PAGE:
Home
In this issue
April 9, 2014

Jonathan Tobin: Why Did Kerry Lie About Israeli Blame?

Samuel G. Freedman: A resolution 70 years later for a father's unsettling legacy of ashes from Dachau

Jessica Ivins: A resolution 70 years later for a father's unsettling legacy of ashes from Dachau

Kim Giles: Asking for help is not weakness

Kathy Kristof and Barbara Hoch Marcus: 7 Great Growth Israeli Stocks

Matthew Mientka: How Beans, Peas, And Chickpeas Cleanse Bad Cholesterol and Lowers Risk of Heart Disease

Sabrina Bachai: 5 At-Home Treatments For Headaches

The Kosher Gourmet by Daniel Neman Have yourself a matzo ball: The secrets bubby never told you and recipes she could have never imagined

April 8, 2014

Lori Nawyn: At Your Wit's End and Back: Finding Peace

Susan B. Garland and Rachel L. Sheedy: Strategies Married Couples Can Use to Boost Benefits

David Muhlbaum: Smart Tax Deductions Non-Itemizers Can Claim

Jill Weisenberger, M.S., R.D.N., C.D.E : Before You Lose Your Mental Edge

Dana Dovey: Coffee Drinkers Rejoice! Your Cup Of Joe Can Prevent Death From Liver Disease

Chris Weller: Electric 'Thinking Cap' Puts Your Brain Power Into High Gear

The Kosher Gourmet by Marlene Parrish A gift of hazelnuts keeps giving --- for a variety of nutty recipes: Entree, side, soup, dessert

April 4, 2014

Rabbi David Gutterman: The Word for Nothing Means Everything

Charles Krauthammer: Kerry's folly, Chapter 3

Amy Peterson: A life of love: How to build lasting relationships with your children

John Ericson: Older Women: Save Your Heart, Prevent Stroke Don't Drink Diet

John Ericson: Why 50 million Americans will still have spring allergies after taking meds

Cameron Huddleston: Best and Worst Buys of April 2014

Stacy Rapacon: Great Mutual Funds for Young Investors

Sarah Boesveld: Teacher keeps promise to mail thousands of former students letters written by their past selves

The Kosher Gourmet by Sharon Thompson Anyone can make a salad, you say. But can they make a great salad? (SECRETS, TESTED TECHNIQUES + 4 RECIPES, INCLUDING DRESSINGS)

April 2, 2014

Paul Greenberg: Death and joy in the spring

Dan Barry: Should South Carolina Jews be forced to maintain this chimney built by Germans serving the Nazis?

Mayra Bitsko: Save me! An alien took over my child's personality

Frank Clayton: Get happy: 20 scientifically proven happiness activities

Susan Scutti: It's Genetic! Obesity and the 'Carb Breakdown' Gene

Lecia Bushak: Why Hand Sanitizer May Actually Harm Your Health

Stacy Rapacon: Great Funds You Can Own for $500 or Less

Cameron Huddleston: 7 Ways to Save on Home Decor

The Kosher Gourmet by Steve Petusevsky Exploring ingredients as edible-stuffed containers (TWO RECIPES + TIPS & TECHINQUES)

Jewish World Review

Prepaid funeral plans can be a R.I.P.-off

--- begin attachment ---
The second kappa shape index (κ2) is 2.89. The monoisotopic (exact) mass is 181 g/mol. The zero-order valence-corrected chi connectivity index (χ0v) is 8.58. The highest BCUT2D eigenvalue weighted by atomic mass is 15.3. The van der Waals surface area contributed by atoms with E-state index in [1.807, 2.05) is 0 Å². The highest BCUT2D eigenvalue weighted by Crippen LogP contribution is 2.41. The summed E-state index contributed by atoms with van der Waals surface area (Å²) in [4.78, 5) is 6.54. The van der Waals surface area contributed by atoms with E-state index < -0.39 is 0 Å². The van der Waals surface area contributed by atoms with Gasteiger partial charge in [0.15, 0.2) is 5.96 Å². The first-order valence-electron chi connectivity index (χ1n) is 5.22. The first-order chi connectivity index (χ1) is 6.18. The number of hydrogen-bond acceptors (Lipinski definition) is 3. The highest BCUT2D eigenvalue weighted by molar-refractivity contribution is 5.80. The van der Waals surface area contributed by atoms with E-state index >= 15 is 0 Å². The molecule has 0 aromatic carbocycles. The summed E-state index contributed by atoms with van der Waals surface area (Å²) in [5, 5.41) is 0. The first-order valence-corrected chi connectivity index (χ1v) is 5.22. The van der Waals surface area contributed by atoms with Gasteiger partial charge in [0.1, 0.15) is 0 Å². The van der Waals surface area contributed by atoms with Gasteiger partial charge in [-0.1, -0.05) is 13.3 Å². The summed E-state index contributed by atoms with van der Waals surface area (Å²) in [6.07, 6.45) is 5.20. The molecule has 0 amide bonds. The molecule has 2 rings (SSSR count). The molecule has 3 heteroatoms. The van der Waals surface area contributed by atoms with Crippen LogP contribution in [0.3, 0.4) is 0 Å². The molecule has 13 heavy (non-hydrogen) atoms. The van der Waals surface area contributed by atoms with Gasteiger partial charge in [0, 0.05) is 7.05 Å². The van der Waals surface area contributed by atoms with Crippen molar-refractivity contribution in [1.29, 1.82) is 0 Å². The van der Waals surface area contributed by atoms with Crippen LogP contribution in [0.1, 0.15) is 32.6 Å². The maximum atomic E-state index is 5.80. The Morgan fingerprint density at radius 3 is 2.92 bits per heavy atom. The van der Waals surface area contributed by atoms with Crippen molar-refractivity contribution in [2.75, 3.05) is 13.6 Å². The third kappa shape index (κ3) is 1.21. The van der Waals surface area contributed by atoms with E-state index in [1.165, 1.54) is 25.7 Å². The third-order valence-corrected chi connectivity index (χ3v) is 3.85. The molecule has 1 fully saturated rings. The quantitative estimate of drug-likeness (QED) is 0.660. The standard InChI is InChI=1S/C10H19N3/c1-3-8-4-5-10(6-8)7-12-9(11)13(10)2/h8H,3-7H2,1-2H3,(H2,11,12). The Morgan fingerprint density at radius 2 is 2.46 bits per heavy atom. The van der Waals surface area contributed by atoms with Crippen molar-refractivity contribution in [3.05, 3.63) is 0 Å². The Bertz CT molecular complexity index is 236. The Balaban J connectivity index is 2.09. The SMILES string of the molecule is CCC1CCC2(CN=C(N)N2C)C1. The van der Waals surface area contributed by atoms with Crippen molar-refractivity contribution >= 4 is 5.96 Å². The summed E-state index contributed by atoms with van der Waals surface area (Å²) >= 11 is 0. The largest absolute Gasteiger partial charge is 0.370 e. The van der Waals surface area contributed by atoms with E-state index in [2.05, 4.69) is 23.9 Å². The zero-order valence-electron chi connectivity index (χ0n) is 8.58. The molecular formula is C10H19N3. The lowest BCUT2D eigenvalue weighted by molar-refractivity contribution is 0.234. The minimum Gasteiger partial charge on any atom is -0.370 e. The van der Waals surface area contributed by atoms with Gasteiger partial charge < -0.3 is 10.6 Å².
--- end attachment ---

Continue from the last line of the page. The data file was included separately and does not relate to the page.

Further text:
By Eleanor Laise





Paying ahead for your funeral might seem ideal, but be forewarned. Prepaid plans often come with unexpected costs


Tom Waggener remembers how pleased his parents were when they told him 15 years ago that they'd prepaid for their own funerals.

"It was so satisfying to them" to think that their children were relieved of the burden, says Waggener, 65, a retired state employee who lives near Taylorsville, Miss.

But after Waggener's mother died in 2006, the funeral home gave his family a bill for more than $10,000. It attributed the extra cost to a special order for the casket she had chosen, which was no longer in stock.

"It was an unpleasant business," Waggener says. "I really don't think prepaid funerals are a good idea."

Paying for your own funeral in advance sounds like an ideal way to spare your survivors some stress and expense. But a growing number of consumers are finding that these "pre-need" funeral arrangements can come with unexpected costs and, all too often, outright fraud. A slew of recent state and federal investigations have uncovered everything from excessive fees levied on prepaid funds to misappropriation of the money.

Though statistics on the industry's size are hard to come by, the alleged losses in some of these cases suggest that prepaid funerals are very big business. In indictments late last year, the U.S. Attorney's Office in the Eastern District of Missouri claimed that mismanagement of prepaid contracts sold by National Prearranged Services had cost contract purchasers, funeral homes and state insurance guarantee associations $450 million to $600 million.

Burton Shostak, a St. Louis lawyer representing Randall Sutton, the indicted former president of National Prearranged Services, declined to comment, since the matter is ongoing. (The company, based in Clayton, Mo., collapsed in 2008.)

Many people who prepay for their funerals believe "that they've magically waved away any potential problems for their survivors, when in fact usually the opposite is true," says Joshua Slocum, executive director of Funeral Consumers Alliance, a consumer advocacy group. About one-third of the complaints the group receives involve prepaid funerals, Slocum says.


FREE SUBSCRIPTION TO INFLUENTIAL NEWSLETTER